Cory: When you look at the data you see that prematurity makes up the largest percentage of infant mortality deaths. A variety of socioeconomic factors, race, lifestyle behaviors, and medical conditions contribute to prematurity risk. So we are really trying to focus on prematurity risk factors to combat the issue. Sleep-related deaths are another easily preventable problem we continue to work on. Our community has done a really good job distributing safe sleep-related products such as cribs and pack and plays into the community and providing safe sleep education, but we can still do better and are constantly trying to improve.

What are some of the initial factors behind prematurity?

Cory: Low socioeconomic status, age, birth spacing (the rest period for women between pregnancies), high blood pressure, diabetes, obesity, poor nutrition, tobacco use, drug use, and mental health issues are some of the common risk factors we see. Race itself is a huge factor. If you look at the statistics, the simple fact of the matter is—the darker your skin, the worse outcome you're going to have. A growing body of research is beginning to show that socioeconomic factors and health behavior alone do not explain the racial disparity and that structural racism and implicit bias contribute to infant mortality and other health-related disparities.

The Pathway HUB's model addresses a lot of those issues. What that program does is look across all of the social determinant factors, health behaviors, and medical risk factors for pregnant mothers and assigns a community health worker (CHW), who then tries to make sure the mom has the resources and support she needs. It's not just medical care. It's housing, food, education, income assistance, transportation, mental health, and more. It could be a variety of different things beyond just making sure she has her prenatal appointments.

How was 100 Million Healthier Lives involved in this process?

Cory: It was a two year process with the Institute for Healthcare Improvement (IHI) and 100MHL. They gave us a lot of great improvement tools, and we've gained a lot of great resources and techniques. For instance, on the Pathways Hub page, we have a video of our community health workers. One of the concepts that IHI and 100MHL thought was very important was sharing stories about lived experiences. That video is a prime example of our community health workers talking about their shared lived experience and how they help their clients, giving folks a perspective that they may not get from the data alone.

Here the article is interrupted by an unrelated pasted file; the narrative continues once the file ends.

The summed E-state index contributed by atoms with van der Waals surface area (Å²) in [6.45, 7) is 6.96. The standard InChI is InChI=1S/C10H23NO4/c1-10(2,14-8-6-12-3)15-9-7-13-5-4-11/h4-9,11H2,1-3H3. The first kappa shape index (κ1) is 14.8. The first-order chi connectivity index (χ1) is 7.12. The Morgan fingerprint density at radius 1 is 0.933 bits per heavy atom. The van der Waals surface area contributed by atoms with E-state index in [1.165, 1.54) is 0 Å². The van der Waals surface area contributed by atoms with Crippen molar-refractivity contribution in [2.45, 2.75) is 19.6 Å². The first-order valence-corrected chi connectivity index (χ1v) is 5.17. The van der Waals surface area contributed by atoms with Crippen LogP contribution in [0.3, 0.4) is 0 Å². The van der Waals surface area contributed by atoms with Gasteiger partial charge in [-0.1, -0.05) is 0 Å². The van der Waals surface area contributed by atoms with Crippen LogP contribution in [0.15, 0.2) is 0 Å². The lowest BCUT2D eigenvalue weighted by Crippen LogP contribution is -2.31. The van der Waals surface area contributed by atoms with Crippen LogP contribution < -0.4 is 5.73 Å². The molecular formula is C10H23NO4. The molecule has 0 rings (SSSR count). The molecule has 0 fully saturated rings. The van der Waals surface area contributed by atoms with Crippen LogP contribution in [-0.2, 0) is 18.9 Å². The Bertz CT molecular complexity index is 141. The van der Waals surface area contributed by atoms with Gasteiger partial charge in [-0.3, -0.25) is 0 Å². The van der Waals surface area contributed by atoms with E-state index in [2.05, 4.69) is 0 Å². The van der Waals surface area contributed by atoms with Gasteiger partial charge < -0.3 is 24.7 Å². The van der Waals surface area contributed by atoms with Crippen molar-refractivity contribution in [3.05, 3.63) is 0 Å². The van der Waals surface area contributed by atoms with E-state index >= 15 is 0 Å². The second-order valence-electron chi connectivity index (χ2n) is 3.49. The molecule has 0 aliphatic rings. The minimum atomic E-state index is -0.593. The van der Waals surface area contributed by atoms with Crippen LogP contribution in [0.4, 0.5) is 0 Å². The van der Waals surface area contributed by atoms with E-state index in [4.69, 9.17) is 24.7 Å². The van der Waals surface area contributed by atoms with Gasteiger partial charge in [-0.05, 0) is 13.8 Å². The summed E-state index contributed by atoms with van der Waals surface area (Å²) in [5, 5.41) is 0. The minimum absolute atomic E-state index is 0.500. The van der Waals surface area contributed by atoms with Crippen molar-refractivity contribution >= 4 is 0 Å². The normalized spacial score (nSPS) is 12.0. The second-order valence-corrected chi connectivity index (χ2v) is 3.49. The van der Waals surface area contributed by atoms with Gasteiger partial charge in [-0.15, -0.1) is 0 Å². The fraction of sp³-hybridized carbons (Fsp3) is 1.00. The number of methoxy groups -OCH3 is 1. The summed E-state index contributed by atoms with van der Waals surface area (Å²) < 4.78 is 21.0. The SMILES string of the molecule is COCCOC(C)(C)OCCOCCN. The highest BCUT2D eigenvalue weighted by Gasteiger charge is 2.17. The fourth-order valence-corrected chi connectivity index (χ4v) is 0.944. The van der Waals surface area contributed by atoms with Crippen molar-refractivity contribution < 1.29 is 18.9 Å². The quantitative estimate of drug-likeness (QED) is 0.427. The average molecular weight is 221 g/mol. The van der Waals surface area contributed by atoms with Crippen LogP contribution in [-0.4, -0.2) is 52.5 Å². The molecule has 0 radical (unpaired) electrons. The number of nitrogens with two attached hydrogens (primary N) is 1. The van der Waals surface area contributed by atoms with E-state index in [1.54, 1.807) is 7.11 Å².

On top of technical support from 100MHL, we’ve also networked with communities across the country and learned from them and their great work. That's probably been the most valuable experience—having met people from Alaska all the way to the east coast and learning about what they are doing in their communities and getting their perspectives. LiveStories made it easy for other communities to organize their thoughts and convey their story, so I think that was pretty helpful.

How would you describe your experience with using LiveStories?

Cory: Jeff made it look easy. But I did play around with it myself and it seemed very intuitive and easy to use. I like that it has the API's that you can integrate with other products, so that we can create a way for people to update their data in an easy-to-use format.

Jeff: I think it's great. Like Cory said, it is intuitive. It's super simple to just pick it up and go if you use one of the templates, but you can also make it really customized to your particular program. I like that you can just upload data and then flip through the different charts and ways of showing the data. It’s pretty easy and simple to use but seems like a powerful tool as well.


Request a demo today—learn how to tell the story of public health in your community with LiveStories.